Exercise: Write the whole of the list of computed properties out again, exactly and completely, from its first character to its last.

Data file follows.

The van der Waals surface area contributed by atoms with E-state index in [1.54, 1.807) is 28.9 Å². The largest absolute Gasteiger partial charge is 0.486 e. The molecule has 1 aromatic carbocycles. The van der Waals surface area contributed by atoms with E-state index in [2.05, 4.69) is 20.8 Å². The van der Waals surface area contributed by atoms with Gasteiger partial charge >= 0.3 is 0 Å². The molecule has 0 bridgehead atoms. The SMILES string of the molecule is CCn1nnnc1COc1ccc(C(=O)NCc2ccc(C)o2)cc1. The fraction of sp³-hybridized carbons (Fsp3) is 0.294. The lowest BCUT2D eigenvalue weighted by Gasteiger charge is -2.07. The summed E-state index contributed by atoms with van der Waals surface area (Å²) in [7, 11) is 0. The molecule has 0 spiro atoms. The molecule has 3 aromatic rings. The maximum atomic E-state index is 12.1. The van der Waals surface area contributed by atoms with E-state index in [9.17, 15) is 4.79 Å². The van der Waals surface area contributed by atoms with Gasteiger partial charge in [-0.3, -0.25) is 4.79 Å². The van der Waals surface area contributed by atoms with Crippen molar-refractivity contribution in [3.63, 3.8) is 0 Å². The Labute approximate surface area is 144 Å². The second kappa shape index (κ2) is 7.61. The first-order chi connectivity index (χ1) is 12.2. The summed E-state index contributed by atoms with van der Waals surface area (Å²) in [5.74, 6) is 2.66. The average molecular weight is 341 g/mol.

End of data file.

The van der Waals surface area contributed by atoms with E-state index in [1.54, 1.807) is 28.9 Å². The largest absolute Gasteiger partial charge is 0.486 e. The molecule has 1 aromatic carbocycles. The van der Waals surface area contributed by atoms with E-state index in [2.05, 4.69) is 20.8 Å². The van der Waals surface area contributed by atoms with Gasteiger partial charge >= 0.3 is 0 Å². The molecule has 0 bridgehead atoms. The SMILES string of the molecule is CCn1nnnc1COc1ccc(C(=O)NCc2ccc(C)o2)cc1. The fraction of sp³-hybridized carbons (Fsp3) is 0.294. The lowest BCUT2D eigenvalue weighted by Gasteiger charge is -2.07. The summed E-state index contributed by atoms with van der Waals surface area (Å²) in [7, 11) is 0. The molecule has 0 spiro atoms. The molecule has 3 aromatic rings. The maximum atomic E-state index is 12.1. The van der Waals surface area contributed by atoms with E-state index in [9.17, 15) is 4.79 Å². The van der Waals surface area contributed by atoms with Gasteiger partial charge in [-0.3, -0.25) is 4.79 Å². The van der Waals surface area contributed by atoms with Crippen molar-refractivity contribution in [3.63, 3.8) is 0 Å². The Labute approximate surface area is 144 Å². The second kappa shape index (κ2) is 7.61. The first-order chi connectivity index (χ1) is 12.2. The summed E-state index contributed by atoms with van der Waals surface area (Å²) in [5.74, 6) is 2.66. The average molecular weight is 341 g/mol.